In January 2016, the Presidential Center honoring Russian President Boris Yeltsin opened in Ekaterinburg that features a complex media façade. The Center is a museum with an art gallery, a cinema, a bookshop, a library, a restaurant and other public facilities.
The Boris Yeltsin Presidential Center is built at the site of a former department store complex in Ekaterinburg, where the politician got his start. The site was chosen by the Yeltsin Foundation and the family of the former President, primarily his daughter, Tatyana Yumasheva, who dedicated several years to organizing the creation and content development of the center prior to its opening.
In the Spring of 2013, the redesign of the existing building started. Part of the overall design solution is the curtain wall, which lay over the entire building as a connecting element and as a brand platform. The curtain wall is made of a perforated steel sheet, with a symmetrical round sequence of openings. The façade is open to 60% of light transmission.
Freedom and openness were the qualities, which Boris Yeltsin wanted to strengthen in the Russian society during his term, so the Lichtwerke GmbH team ensured they were evident in the design of the façade.
The media façade has a surface of approximately 2,500 square meters of video capable LED-RGB pixels with a pixel pitch of 100 to 100 mm. All image pixels are horizontally installed on IP67 aluminum with a substructure with a distance of 5 mm to the upstream sheet metal. The entire façade has the quality of a high-definition video wall. Every single pixel spread over the surface can be played simultaneously with 25 frames per second and a refresh rate of 60 Hz.
To make playback possible, there is a powerful media server that powers the 770 data controller with all the picture information via fiber optic cables and a connected PC. Through the collaboration with the architect, Boris Bernaskoni, the backend technology of the media façade is nearly invisible.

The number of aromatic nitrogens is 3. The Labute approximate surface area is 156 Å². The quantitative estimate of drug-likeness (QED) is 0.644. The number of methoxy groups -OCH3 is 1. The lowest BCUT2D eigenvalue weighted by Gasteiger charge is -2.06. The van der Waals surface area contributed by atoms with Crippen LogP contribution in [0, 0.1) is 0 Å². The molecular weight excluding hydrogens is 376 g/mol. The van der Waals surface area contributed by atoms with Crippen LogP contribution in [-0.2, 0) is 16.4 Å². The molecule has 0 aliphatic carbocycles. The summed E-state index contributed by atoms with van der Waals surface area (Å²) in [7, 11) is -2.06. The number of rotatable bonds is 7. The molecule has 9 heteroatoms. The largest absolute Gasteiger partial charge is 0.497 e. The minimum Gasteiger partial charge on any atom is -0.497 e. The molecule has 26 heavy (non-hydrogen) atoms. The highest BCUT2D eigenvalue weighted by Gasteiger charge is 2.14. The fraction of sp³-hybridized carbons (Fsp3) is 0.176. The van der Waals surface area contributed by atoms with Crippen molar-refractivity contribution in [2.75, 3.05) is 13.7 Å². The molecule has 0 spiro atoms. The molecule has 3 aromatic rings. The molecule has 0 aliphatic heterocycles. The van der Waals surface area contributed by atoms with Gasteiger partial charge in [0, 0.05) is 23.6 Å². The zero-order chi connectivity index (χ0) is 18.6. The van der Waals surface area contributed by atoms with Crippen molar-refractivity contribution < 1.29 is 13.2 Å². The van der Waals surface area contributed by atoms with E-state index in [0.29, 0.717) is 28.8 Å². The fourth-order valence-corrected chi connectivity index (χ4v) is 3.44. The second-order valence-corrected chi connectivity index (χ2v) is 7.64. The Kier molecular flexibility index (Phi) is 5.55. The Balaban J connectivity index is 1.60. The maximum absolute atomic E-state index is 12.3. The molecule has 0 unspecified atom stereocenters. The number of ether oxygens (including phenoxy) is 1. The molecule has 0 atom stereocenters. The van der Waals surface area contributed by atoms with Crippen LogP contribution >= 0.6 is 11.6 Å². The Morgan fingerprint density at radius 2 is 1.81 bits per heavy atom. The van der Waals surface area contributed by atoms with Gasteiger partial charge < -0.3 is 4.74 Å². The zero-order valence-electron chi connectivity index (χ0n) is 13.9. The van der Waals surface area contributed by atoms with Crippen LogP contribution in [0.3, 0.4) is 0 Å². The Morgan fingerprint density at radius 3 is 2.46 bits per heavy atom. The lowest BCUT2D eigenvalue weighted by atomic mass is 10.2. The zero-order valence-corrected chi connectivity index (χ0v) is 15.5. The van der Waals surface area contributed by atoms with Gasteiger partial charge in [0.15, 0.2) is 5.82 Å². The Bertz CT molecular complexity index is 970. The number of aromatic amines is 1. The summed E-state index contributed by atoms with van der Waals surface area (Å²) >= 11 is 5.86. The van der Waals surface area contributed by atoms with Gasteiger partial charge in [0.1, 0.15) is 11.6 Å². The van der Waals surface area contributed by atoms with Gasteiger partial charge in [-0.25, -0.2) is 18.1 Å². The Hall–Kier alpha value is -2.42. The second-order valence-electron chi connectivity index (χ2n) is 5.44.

The content for the media façade was chosen by client Yumasheva. She requested 20 separate pieces based on five topics: architecture, nature, urban spaces, culture and art. Visuals like perpendicular lines, buildings, clouds, handicrafts and Russian tea are featured as well as the work of well-known Russian artists. The production of the digital media content was a combined effort using analog techniques, from photographing gold pigment in oil to building complex scale models to get the shot before the post-production digital editing began.
The goal was to give the inhabitants of Ekaterinburg something that they own and can identify with, and the media façade accomplished that. The success of the media façade can be seen by the countless videos and pictures posted to YouTube and Instagram.
"I enjoyed seeing the creation of the the digital content that was applied to the building. It's impressive to see how the graphics were applied to all surfaces, it literally comes alive."
"The movement and fluctuating nature of this façade is truly breathtaking, but another level of excitement appears when viewing the behind-the-scenes. The fabrication of the screen elements is beautiful, even when viewed up-close, and watching the team create the footage is quite interesting."
Stefan Hofmann (principal in charge), Alexander Klein (creative director), Daniel Becker (creative director)
Boris Bernaskoni Architects, Ralph Appelbaum Associates